Subcortical brain anatomy as a potential biomarker of persistent pain after total knee replacement in osteoarthritis

Joana Barroso, Paulo Branco, João Pinto-Ramos, Andrew D. Vigotsky, Ana Mafalda Reis, Thomas J. Schnitzer, Vasco Galhardo, A. Vania Apkarian*

*Corresponding author for this work

Research output: Contribution to journalArticlepeer-review

1 Scopus citations


The neural mechanisms for the persistence of pain after a technically successful arthroplasty in osteoarthritis (OA) remain minimally studied, and direct evidence of the brain as a predisposing factor for pain chronicity in this setting has not been investigated. We undertook this study as a first effort to identify presurgical brain and clinical markers of postarthroplasty pain in knee OA. Patients with knee OA (n = 81) awaiting total arthroplasty underwent clinical and psychological assessment and brain magnetic resonance imagining. Postoperative pain scores were measured at 6 months after surgery. Brain subcortical anatomic properties (volume and shape) and clinical indices were studied as determinants of postoperative pain. We show that presurgical subcortical volumes (bilateral amygdala, thalamus, and left hippocampus), together with shape deformations of the right anterior hippocampus and right amygdala, associate with pain persistence 6 months after surgery in OA. Longer pain duration, higher levels of presurgical anxiety, and the neuropathic character of pain were also prognostic of postsurgical pain outcome. Brain and clinical indices accounted for unique influences on postoperative pain. Our study demonstrates the presence of presurgical subcortical brain factors that relate to postsurgical persistence of OA pain. These preliminary results challenge the current dominant view that mechanisms of OA pain predominantly underlie local joint mechanisms, implying novel clinical management and treatment strategies.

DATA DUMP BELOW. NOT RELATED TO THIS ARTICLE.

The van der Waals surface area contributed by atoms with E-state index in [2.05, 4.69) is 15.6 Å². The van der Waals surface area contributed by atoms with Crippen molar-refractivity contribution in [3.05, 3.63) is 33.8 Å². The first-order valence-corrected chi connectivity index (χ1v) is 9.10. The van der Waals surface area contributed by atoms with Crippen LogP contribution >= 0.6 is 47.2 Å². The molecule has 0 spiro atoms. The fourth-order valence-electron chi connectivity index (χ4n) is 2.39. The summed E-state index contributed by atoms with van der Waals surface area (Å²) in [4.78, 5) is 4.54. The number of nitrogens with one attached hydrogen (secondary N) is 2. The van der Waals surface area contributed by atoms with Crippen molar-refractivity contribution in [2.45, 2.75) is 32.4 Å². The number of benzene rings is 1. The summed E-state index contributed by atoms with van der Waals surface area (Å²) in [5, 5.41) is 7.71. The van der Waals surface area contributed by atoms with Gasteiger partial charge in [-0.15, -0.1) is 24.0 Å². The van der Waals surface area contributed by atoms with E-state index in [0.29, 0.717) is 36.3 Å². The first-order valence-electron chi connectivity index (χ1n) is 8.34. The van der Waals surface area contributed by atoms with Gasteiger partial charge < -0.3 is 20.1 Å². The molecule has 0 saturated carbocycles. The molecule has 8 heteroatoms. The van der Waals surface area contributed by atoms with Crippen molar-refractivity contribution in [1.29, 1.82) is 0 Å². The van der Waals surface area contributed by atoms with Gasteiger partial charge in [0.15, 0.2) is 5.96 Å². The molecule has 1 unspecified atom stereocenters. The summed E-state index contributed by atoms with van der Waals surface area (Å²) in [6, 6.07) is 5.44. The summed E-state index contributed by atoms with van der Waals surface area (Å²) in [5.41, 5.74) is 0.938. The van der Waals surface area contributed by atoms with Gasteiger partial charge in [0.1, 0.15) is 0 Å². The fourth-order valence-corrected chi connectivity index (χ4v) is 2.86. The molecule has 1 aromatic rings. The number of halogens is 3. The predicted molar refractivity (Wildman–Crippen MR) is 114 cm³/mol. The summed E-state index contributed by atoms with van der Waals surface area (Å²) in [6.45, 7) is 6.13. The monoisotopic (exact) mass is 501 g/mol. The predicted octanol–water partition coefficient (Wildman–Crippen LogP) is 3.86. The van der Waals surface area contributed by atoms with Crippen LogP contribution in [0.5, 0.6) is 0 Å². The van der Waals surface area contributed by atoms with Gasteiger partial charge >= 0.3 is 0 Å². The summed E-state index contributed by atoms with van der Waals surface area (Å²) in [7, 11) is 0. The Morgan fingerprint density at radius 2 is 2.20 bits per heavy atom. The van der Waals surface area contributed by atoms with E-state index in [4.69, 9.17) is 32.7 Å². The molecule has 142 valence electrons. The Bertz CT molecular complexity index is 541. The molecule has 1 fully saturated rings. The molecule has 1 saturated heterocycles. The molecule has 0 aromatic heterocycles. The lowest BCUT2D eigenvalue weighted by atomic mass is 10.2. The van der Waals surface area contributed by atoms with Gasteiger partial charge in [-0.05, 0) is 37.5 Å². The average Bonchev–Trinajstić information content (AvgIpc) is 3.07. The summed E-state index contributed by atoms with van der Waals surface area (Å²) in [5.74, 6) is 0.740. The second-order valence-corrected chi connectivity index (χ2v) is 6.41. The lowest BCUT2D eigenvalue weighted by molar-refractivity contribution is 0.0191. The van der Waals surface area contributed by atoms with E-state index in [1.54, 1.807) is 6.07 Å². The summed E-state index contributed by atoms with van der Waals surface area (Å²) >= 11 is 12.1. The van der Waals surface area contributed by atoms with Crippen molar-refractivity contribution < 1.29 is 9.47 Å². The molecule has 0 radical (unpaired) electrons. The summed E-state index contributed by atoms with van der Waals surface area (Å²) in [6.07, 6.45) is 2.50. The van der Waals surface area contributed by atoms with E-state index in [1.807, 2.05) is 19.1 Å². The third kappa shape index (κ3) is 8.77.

Original languageEnglish (US)
Pages (from-to)2306-2315
Number of pages10
Issue number10
StatePublished - Oct 1 2023


  • Chronic pain
  • Osteoarthritis
  • Postsurgical pain
  • Subcortical brain

ASJC Scopus subject areas

  • Clinical Neurology
  • Neurology
  • Anesthesiology and Pain Medicine


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